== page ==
One example of cultural intermediaries and participatory culture could be the manga scanlators, or fan-translation and fansubbing. They are usually manga fans, who understand more than one languages, for example, person whose first language is English, and also understand Japanese, at the same time is a fan of Japanese manga, trying to translate the manga into English by adding subtitles, then produce and provide the translated version to other audiences from overseas such as US, UK. These manga fans are considered as cultural intermediaries. They are doing the scanlation for free, and enjoy their reproductions been spread and seen by more audiences who share the same interesting with them.
Social media has impacted on the cultural production and cultural intermediaries by impacting the mainstream news, by “managing and coordinating artistic production, gate-keeping, curating, cataloguing, editing, scheduling, distributing, marketing/advertising and retailing.” (Lee, 2012) Journalists usually follow the people in the public to understand the next controversial and newsworthy topics. A research conducted by the PewResearchCenter shows that 39 percent of teens share their artistic creations online, one third of teens have their own websites, blogs, and 26 percent teens remix the content they find online into their own version with creations. (Lenhart, Madden, Smith, Macgill, 2007) The cultural intermediaries are impacting both the production and consumption sides. By doing the social media campaign, I think I became a cultural intermediary, the one who in the middle of the two groups, which are my chosen organisation that I am doing the campaign for and the targeted audiences, and trying to understand both of their needs and perspectives, trying to know what kinds of information will appear to the audiences, and engaging both of the groups.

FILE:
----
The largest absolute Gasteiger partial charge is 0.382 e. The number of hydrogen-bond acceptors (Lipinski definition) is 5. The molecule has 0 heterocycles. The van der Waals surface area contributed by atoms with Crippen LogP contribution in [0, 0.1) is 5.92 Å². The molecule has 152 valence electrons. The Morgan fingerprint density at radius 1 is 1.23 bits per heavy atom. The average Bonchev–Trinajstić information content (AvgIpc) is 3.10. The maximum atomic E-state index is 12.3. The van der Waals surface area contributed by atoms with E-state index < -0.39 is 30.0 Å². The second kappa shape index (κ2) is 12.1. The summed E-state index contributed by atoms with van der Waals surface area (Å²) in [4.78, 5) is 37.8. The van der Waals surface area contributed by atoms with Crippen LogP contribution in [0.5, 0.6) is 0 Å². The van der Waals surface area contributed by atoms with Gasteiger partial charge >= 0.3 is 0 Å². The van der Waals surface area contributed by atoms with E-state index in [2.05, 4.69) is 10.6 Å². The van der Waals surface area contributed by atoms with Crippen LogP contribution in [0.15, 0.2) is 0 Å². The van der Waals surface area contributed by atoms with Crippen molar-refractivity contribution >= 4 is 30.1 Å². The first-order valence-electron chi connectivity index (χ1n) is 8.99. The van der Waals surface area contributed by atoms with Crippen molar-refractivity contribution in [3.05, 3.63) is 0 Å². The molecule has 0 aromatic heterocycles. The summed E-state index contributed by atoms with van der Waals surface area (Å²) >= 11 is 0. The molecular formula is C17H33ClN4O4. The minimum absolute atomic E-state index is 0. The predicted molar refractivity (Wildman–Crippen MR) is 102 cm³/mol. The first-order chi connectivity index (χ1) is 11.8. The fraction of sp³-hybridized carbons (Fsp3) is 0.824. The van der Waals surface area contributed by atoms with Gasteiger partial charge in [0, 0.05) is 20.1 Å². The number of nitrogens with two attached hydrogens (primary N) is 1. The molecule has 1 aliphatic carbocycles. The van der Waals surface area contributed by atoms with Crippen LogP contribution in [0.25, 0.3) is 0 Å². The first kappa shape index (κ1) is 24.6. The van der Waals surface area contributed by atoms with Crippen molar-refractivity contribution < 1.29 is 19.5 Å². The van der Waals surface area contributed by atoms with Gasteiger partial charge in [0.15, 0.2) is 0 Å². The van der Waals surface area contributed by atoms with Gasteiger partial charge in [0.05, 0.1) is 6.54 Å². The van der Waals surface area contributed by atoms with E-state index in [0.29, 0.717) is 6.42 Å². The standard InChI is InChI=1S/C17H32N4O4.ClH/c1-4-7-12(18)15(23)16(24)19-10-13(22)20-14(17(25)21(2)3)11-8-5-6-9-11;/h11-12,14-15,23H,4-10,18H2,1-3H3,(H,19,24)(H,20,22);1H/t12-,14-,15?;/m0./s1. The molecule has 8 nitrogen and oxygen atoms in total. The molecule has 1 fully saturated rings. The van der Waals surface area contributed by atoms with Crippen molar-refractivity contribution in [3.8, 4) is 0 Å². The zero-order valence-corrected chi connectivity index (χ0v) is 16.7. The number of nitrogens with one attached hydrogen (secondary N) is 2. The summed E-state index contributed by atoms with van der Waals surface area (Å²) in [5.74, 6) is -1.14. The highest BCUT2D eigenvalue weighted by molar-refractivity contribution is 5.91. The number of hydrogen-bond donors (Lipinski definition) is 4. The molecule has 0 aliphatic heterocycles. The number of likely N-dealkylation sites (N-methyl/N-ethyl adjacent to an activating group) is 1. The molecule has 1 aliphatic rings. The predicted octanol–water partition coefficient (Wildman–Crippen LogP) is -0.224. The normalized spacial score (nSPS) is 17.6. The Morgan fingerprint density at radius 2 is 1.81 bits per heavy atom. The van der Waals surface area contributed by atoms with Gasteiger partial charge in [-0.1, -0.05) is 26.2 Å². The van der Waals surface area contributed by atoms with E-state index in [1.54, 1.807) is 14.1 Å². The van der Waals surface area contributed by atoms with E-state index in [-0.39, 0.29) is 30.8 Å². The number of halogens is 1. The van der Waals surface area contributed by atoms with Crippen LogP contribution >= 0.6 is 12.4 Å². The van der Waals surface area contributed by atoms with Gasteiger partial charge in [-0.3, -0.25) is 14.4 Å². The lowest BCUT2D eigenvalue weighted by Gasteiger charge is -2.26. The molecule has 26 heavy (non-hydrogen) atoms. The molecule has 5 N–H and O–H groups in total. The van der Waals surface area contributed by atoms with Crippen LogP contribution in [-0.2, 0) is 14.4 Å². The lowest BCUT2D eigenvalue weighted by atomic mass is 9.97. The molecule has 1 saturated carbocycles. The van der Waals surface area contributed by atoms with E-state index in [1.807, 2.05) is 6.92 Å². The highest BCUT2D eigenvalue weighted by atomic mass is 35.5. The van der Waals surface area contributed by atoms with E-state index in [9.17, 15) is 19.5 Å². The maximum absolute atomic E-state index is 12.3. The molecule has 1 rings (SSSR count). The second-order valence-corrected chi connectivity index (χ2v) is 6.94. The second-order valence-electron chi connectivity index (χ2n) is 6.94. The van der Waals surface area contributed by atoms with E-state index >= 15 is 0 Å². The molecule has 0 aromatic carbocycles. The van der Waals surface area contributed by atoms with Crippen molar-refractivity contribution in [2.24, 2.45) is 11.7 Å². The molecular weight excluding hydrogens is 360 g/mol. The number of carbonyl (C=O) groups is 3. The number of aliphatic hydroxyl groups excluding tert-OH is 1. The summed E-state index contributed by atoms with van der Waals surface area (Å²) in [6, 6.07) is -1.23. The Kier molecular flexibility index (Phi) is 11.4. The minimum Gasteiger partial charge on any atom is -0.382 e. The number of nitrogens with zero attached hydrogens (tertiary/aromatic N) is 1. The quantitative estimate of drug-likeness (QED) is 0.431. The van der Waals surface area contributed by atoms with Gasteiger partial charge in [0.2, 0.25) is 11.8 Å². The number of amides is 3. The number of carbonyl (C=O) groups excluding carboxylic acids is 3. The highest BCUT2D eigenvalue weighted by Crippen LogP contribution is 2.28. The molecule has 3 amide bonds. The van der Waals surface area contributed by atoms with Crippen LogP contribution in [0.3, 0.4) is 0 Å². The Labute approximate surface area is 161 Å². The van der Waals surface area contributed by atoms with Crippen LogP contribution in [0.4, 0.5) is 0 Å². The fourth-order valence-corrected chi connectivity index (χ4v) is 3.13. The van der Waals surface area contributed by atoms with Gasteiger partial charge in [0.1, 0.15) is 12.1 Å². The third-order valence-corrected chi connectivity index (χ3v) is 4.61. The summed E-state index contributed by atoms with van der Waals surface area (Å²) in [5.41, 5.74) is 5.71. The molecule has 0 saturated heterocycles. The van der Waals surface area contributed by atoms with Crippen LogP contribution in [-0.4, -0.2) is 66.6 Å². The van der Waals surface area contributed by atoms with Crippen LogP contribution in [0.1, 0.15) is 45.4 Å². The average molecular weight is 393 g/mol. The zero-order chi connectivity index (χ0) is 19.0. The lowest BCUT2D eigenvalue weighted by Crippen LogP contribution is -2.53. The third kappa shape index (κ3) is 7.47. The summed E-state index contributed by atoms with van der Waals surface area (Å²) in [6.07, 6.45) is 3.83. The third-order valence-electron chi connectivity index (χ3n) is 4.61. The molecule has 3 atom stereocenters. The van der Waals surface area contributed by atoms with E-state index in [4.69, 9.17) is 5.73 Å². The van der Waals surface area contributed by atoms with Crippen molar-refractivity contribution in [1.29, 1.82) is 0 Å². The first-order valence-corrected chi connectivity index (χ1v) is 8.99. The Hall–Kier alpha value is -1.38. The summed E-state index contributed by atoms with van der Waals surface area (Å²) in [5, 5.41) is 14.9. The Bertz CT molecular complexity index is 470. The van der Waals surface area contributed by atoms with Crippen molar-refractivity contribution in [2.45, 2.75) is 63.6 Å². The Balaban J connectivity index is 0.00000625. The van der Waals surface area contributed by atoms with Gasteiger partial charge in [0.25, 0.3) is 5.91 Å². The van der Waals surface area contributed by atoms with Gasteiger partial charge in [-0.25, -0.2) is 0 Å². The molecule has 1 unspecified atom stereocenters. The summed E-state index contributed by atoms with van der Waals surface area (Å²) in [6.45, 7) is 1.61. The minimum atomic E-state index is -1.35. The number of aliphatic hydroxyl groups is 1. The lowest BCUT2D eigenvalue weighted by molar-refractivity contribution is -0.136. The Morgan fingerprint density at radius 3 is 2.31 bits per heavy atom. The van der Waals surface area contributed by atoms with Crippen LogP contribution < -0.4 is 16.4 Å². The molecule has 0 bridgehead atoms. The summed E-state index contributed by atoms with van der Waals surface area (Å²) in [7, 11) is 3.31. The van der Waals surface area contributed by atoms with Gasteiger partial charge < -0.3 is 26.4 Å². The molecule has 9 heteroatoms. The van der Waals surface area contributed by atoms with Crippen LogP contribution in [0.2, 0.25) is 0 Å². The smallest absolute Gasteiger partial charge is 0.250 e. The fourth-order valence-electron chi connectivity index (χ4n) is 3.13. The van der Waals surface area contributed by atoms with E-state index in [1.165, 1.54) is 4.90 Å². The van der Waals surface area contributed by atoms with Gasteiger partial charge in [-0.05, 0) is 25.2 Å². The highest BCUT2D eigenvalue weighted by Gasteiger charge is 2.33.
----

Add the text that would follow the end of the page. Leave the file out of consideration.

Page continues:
In the era of “we are all cultural intermediaries”, media audiences has transformed from passive consumers to active producers and intermediaries. This is a positive reflection of the development of Internet and technologies; however, at the same time, as media audiences, we should also make efforts to become better media producers and intermediaries, try to act more professionally and accurately.
Maguire, J. S., Matthews, J. (2012). Are we all cultural intermediaries now? An introduction to cultural intermediaries in context. http://ecs.sagepub.com/content/15/5/551.full.pdf+html
Smith, K.E. (02/22/2010). Cultural Intermediaries in the Wikipedian Age. https://posthistorical.wordpress.com/2010/02/22/cultural-intermediaries-in-the-wikipedian-age/
Lee, H.-K. (2012) Cultural consumers as ‘new cultural intermediaries’: manga scanlators. Arts Marketing: An International Journal, 2(2), 231-143. http://www.intermediation.gr/myfiles/repository/articles/1.cultural.consumers.as.cultural.intermediaries.pdf
Wright, D. (2005). Mediating production and consumption: cultural capital and ‘cultural workers’. https://www.academia.edu/310654/Mediating_production_and_consumption_cultural_capital_and_cultural_workers
Ferdaws. (05/02/2014). Difinition of High Culture, Low Culture, hybrid culture and popular culture in depth. http://www.enotes.com/homework-help/definition-high-culture-low-culture-hybrid-culture-468640
Lenhartm A., Madden, M., Smith, A., Macgill, A. (12/19/2007). Teens and Social Meida. http://www.pewinternet.org/2007/12/19/teens-and-social-media/